3 Get organized.

Whenever my dad had a disagreement with someone, he’d make his case and then storm off, but inevitably come back minutes later, one finger raised in proclamation, saying, “And another thing!” He did this so often that it became a running family joke.

Don’t write like my dad debated. Many bloggers make the mistake of not organizing their thoughts before they begin, which leads to “and another thing” writing. You’ll continue adding thoughts in a random, incoherent fashion. Articles like that don’t get read and shared, they get ignored.

If you’ve ever grown impatient while listening to someone tell a story, wanting them to just get to the point, then you know what it’s like to read an article that lacks organization. My dear content creators, no one wants to try to fish a few salient points out of your stream of consciousness.

9 Workflow Strategies That Will Make You a Faster Writer

Organize your thoughts with an outline. Here’s the outlining strategy I use. I promise it works like a charm. Not only will it make writing your blog post easier, it’ll help you make your message focused and clear for your readers.

4 Open strong

If you tied a worm to the end of a fishing line, how many bluegills do you think you’d catch?

Easy answer: none. Dangling a worm alone may get you a nibble or two, but if you actually want to reel ’em in, you need a hook. Think of your opening paragraph as an advertisement for the rest of your blog post, the thing that keeps your reader on the line. Consider these examples from 5 Things That Will Make You Better at Content Writing.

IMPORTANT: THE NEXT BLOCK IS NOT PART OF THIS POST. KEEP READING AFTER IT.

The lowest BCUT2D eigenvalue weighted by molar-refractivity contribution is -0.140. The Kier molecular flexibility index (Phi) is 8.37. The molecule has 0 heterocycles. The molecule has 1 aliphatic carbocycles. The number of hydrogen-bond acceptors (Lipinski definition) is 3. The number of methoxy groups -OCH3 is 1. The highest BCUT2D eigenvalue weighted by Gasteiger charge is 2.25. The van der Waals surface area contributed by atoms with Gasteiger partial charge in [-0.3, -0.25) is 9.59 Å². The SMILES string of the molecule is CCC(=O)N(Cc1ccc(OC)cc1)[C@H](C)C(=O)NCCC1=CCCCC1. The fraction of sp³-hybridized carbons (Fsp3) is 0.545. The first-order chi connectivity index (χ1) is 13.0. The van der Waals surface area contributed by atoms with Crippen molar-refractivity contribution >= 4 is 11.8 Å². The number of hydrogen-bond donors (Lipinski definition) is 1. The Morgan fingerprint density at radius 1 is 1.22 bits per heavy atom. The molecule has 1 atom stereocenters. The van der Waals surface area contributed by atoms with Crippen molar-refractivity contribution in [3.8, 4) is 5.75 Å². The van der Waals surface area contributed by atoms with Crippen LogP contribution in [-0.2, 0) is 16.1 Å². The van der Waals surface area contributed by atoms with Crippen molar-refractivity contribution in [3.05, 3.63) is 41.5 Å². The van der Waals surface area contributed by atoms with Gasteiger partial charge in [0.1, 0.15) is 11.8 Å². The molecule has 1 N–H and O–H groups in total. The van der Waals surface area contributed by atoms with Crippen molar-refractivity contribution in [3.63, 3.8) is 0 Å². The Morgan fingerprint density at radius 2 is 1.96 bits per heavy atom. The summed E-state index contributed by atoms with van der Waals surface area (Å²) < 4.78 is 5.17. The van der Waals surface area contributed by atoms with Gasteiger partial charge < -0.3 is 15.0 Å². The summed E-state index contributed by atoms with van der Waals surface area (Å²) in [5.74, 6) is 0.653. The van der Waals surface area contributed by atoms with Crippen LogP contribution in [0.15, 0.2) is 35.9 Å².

Weak Hook

Writing a great opening paragraph is very important. Here are a few tips to get you on the way to hooking your readers.

Yawn. Don’t tell your reader that something’s important, show her. Why should she want “a few tips” from you?

Strong Hook

I just stopped reading your article. You had about two seconds to hook me, but your yawn-inducing opener made me surf on to something else. Writers (not to mention their websites) thrive on being read, so why do we invest so little time in crafting strong opening hooks?

Consider using a little foreshadowing in your hook. Scroll back and take a look at the opening paragraph of this article. See how it hints at what’s to come? That’s foreshadowing. Suggest what you’re going to deliver within the article so we’ll be compelled to read on.

5 Write naturally

The one thing you have that other writers don’t is your voice. Cultivate it! If it works for your article, consider writing in the first person and including some relatable anecdotes. (Like my “And another thing!” tale.) Whenever you can, tell a story, whether it’s your own or someone else’s.